The last point I’d like to make is regarding “goodwill”. Goodwill is important on both sides. If an organization approaches the Chinese government lacking in good will, the government will notice and treat them in a defensive manner. But if an organization approaches the Chinese government with goodwill and the government is blind to that goodwill and judges them negatively, then the organization will naturally reverse it’s attitude and feel the government is not receptive to any outside aid. Both are equally unproductive.

  54. barny chan
    June 30th, 2009 at 05:17 | #54

    Steve: “I have a basic revulsion to anyone who tries to tell other cultures what to do and how to live their lives…When I lived in China, I always felt I was there as China’s guest and tried to be on my best behavior. I felt it was a privilege to live there, since it wasn’t my country. That’s my personal attitude; if you are a guest in someone else’s country, you don’t criticize them while there.”

    There’s a fundamental divide between those, like yourself, who believe that national identity and borders are of paramount importance, and others, like myself, who believe that internationalism is justified in the pursuit of a fairer world.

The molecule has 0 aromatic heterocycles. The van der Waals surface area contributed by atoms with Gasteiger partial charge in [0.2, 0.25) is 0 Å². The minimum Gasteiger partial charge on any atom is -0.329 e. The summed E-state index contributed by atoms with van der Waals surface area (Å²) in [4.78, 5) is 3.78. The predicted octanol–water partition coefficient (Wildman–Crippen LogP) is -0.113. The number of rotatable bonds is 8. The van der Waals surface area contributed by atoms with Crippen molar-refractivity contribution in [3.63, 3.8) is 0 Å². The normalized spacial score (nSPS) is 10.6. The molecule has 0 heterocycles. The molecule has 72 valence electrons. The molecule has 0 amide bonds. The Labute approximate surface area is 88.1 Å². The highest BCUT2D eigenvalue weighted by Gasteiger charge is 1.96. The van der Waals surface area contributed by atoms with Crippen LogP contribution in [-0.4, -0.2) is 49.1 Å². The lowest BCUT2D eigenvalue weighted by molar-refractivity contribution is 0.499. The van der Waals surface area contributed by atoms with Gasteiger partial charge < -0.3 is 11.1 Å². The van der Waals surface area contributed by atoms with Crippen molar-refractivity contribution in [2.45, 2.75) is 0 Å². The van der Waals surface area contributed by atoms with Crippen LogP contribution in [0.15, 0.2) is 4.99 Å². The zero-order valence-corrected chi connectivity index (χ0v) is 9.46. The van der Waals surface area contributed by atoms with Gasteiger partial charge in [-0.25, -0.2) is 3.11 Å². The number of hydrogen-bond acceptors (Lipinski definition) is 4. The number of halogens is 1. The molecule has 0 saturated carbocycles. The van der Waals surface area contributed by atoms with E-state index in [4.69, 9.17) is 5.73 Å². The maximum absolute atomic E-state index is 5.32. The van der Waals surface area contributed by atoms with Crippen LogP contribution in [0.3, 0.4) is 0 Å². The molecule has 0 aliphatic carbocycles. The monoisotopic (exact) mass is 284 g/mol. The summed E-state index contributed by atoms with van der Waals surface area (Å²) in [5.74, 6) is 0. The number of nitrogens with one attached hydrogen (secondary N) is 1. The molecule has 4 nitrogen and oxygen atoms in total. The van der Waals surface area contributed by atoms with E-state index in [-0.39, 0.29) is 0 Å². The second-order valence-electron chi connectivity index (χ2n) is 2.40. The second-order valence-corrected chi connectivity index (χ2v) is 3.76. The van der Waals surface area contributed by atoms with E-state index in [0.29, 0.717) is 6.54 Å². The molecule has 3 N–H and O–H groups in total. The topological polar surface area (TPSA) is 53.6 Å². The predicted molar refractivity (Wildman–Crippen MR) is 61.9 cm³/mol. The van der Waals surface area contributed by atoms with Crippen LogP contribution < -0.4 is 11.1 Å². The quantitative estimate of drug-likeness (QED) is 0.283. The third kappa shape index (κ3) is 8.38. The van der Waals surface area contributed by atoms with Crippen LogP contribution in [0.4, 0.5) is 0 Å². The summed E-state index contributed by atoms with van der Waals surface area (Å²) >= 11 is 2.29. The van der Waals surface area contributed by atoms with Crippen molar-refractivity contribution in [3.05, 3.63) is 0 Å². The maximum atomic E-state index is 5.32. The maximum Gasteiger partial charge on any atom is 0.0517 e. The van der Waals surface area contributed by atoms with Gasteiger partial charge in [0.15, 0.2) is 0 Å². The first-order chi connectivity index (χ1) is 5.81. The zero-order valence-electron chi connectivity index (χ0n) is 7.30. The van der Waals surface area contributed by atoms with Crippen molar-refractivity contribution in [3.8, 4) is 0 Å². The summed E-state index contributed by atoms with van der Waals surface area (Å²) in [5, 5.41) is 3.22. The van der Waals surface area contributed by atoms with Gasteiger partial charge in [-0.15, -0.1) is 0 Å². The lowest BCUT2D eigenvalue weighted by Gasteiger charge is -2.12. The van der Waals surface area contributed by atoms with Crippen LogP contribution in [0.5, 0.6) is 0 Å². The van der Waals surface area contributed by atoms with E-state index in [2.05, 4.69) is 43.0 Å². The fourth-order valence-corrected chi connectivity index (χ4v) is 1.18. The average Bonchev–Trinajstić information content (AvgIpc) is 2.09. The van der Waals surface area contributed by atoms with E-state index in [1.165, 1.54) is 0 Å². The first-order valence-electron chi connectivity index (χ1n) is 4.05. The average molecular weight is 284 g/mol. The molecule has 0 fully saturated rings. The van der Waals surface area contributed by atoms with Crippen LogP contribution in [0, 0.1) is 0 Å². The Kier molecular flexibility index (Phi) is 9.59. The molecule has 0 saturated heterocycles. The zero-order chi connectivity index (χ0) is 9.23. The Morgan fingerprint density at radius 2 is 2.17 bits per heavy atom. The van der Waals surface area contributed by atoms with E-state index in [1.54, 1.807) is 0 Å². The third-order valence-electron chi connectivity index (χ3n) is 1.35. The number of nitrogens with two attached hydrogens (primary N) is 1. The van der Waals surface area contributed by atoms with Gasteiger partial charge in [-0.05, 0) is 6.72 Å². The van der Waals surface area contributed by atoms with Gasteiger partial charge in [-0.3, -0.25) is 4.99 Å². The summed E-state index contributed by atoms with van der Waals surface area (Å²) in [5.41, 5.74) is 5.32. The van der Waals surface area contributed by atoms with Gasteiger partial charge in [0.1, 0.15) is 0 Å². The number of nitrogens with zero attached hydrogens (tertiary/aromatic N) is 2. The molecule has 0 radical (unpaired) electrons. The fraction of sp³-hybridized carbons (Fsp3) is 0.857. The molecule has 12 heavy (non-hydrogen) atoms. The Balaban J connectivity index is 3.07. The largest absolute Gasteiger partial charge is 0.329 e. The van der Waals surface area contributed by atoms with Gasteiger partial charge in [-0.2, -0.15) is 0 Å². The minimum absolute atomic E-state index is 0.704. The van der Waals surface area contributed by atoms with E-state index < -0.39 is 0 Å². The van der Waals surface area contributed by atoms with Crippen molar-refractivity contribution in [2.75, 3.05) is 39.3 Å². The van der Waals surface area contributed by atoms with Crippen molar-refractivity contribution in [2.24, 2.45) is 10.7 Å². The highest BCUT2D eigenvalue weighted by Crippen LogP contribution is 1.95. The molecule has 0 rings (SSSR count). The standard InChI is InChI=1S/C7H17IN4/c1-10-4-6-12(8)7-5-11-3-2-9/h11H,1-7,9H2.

“I was brought up to believe that guests should never criticize the host when taking advantage of the host’s hospitality.”

    Growing up in the UK in a mixed race family I was gratified that it was considered absolutely legitimate for recent immigrants to campaign and fight for their rights and for their beliefs to be respected. This is in stark contrast to my current place of residence, Hong Kong, where anybody who isn’t ethnically Chinese or white is treated with contempt and constantly reminded that if they’re not happy with the status quo then they should leave. A society that accepts the legitimacy of questioning from all sides has the capacity to positively evolve at a much faster rate than a society based on authoritarianism or deference. I look forward to the day when it’s considered strange for people to identify according to nationality and/or race.

  55. huaren
    June 30th, 2009 at 05:29 | #55

    Hi, S.K. Cheung, #52,

    ““1. Who is to decide whether the “framework” is good enough?”
    —practically, unless something changes, obviously the CCP. But if we were to take the family-centric view, IMO, it should be the families themselves who decide, and better yet can go beyond the present framework if they see fit, but “within reason”.”